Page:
Through the Looking Glass Children's Book Reviews

Dad, Jackie, and Me

Dad, Jackie, and Me

Myron Uhlberg
Illustrator:  Colin Bootman 
Nonfiction Picture Book
For ages 5 to 7
Peachtree Publishers, 2005   ISBN: 978-1561453290

It is the first day of the baseball season in 1947 and the boy, like hundreds of other New Yorkers, is listening to the radio to hear how the Dodgers are doing. He, and lots of other fans, is particularly interested to see how Jackie Robinson, the first Negro player to be signed on to a major league baseball team, is faring.

Then one day the boy’s father comes home with tickets to Ebbets Field. The boy’s father is deaf and his tells his son in sign language that he wants to see Jackie Robinson play. So the two of them get on the train and head for Ebbets Field to watch the Brooklyn Dodgers play the New York Giants. The boy is a little embarrassed because when his father yells for Jackie with the rest of the fans, his words come out sounding strange and people stare at them.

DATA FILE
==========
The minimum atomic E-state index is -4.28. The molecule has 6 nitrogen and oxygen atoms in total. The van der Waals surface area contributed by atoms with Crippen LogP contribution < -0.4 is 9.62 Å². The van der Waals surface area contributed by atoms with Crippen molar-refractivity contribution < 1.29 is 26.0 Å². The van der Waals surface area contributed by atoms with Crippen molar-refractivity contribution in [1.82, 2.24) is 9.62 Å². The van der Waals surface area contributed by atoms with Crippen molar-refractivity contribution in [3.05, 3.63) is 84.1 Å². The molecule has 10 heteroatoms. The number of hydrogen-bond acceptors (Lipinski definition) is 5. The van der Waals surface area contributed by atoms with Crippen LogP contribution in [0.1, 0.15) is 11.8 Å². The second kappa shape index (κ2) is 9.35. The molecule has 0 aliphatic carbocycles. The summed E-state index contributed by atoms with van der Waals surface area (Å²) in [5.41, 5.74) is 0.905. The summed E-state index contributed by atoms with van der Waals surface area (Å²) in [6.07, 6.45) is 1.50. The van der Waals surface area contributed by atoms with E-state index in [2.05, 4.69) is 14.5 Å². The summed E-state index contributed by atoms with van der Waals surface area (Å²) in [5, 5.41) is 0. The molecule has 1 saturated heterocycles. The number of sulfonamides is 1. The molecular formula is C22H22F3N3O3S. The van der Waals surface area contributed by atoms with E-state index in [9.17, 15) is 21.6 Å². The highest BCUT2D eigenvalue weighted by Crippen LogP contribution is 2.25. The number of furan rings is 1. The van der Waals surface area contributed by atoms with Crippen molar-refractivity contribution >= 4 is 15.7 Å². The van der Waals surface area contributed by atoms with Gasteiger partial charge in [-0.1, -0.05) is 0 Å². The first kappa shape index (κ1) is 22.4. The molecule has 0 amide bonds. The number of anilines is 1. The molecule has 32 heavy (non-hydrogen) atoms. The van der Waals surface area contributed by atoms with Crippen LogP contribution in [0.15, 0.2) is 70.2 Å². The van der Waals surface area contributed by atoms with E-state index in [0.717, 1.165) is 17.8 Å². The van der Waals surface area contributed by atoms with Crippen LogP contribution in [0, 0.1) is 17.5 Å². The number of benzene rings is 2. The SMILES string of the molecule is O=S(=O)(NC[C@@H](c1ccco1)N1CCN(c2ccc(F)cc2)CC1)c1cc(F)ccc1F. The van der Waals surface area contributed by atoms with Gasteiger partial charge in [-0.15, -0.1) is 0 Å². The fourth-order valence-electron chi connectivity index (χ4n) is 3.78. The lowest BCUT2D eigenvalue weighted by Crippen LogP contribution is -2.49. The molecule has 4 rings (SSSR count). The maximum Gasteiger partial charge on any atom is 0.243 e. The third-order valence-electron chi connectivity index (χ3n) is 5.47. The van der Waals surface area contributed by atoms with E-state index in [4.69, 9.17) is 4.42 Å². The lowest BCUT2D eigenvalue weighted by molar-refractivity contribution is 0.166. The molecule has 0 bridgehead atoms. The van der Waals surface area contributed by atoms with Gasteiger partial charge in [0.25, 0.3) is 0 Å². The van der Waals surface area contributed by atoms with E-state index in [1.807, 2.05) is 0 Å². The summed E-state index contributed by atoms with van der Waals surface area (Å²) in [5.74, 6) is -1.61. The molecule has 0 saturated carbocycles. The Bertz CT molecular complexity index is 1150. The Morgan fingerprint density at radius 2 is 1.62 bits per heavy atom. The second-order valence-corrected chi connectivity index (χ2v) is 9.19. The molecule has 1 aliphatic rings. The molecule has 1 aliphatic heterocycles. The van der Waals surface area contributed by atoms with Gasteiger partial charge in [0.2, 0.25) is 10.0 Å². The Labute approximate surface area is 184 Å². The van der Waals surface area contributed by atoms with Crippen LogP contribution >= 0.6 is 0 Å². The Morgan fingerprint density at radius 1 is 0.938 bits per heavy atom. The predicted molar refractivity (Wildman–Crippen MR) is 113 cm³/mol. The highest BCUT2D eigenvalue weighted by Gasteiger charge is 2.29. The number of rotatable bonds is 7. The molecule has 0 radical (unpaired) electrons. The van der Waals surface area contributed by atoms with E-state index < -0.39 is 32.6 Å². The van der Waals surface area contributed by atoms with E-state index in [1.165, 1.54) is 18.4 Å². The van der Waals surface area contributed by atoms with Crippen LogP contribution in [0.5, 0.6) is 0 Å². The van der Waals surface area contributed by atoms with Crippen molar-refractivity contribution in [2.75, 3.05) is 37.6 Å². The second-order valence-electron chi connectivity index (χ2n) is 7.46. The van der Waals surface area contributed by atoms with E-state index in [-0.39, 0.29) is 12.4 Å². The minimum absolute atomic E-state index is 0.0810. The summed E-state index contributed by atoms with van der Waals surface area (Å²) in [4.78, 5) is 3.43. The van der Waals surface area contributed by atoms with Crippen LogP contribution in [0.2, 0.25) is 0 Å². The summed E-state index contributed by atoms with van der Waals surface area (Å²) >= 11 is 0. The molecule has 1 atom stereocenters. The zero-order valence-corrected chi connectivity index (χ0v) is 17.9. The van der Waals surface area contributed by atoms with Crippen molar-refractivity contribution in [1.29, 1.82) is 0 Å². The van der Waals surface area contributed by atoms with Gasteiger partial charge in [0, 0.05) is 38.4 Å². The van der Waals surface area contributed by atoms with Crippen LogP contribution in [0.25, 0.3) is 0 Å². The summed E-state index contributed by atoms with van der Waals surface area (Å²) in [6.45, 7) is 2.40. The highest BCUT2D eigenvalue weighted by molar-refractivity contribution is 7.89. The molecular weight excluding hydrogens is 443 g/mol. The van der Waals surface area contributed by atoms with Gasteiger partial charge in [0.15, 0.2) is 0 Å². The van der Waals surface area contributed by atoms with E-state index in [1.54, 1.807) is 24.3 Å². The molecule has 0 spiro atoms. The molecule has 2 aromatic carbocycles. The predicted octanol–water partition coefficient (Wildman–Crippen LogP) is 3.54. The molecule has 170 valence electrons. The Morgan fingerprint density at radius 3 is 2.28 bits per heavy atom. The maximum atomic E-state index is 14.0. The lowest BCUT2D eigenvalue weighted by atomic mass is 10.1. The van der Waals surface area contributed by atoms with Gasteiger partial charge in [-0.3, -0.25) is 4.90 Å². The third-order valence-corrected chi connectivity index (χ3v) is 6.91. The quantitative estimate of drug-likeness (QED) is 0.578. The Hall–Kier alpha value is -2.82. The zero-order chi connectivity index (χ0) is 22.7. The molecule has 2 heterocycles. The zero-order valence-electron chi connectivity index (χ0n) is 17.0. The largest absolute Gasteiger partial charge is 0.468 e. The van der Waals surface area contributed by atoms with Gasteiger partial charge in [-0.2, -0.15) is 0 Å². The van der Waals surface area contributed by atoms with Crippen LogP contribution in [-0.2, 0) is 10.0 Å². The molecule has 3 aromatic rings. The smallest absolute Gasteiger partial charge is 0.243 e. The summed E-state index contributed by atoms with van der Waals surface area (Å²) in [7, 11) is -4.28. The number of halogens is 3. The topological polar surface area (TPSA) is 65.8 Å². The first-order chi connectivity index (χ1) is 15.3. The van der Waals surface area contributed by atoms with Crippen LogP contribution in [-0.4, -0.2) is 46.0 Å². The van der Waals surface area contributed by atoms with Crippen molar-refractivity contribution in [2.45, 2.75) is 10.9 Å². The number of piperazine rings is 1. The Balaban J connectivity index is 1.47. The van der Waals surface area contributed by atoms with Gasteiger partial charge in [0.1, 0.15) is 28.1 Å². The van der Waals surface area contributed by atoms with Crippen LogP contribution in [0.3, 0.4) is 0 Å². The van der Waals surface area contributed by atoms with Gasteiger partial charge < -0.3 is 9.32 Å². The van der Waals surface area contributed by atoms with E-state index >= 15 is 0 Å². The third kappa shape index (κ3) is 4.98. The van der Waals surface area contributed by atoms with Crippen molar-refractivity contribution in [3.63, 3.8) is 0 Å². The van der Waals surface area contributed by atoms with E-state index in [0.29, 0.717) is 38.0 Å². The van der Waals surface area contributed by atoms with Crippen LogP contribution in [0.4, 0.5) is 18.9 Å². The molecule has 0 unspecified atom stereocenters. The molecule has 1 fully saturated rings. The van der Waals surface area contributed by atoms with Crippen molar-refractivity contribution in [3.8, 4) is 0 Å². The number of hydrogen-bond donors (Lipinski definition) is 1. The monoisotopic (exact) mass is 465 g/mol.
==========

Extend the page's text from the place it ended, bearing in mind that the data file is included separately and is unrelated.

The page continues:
After that first game the boy’s father really begins to take an interest in baseball and the father and son go to Ebbets Field whenever they can. The boy and father see when Jackie is deliberately picked on by the opposing teams and the boy’s father shouts “NO FAIR!” in support of Jackie. His words encourage the rest of the crowd to support Jackie. Throughout it all Jackie stands tall and does not let the racist behavior of others get to him.

And, in the end, the Dodgers prevail. They win the pennant for that year and the people in Brooklyn celebrate.

In this very special picture book the author not only celebrates the joy that baseball gives a father and his son but he also explores the common ground that a deaf man and a black baseball player have –they are both discriminated against and they both have to rise above the cruelty that they are subjected to. Both men have to prove to the world that they are just as good as everyone else. What makes the story particularly special is that many of the events described in the story really did happen to the author’s father and to the author himself when he was a young boy. Together they watched Jackie Robinson’s career avidly and went to see him play. Together they saw how unfairly he was treated by white players.

At the back of the book readers will find an Author’s Note which tells the story of the author and his father, and which also tells the story of a brave deaf baseball player who had to work very hard to prove himself to the world.

This beautifully written book is complimented by the lovely soft illustrations which fill the pages and which capture the magic of a special year in a young boy’s life.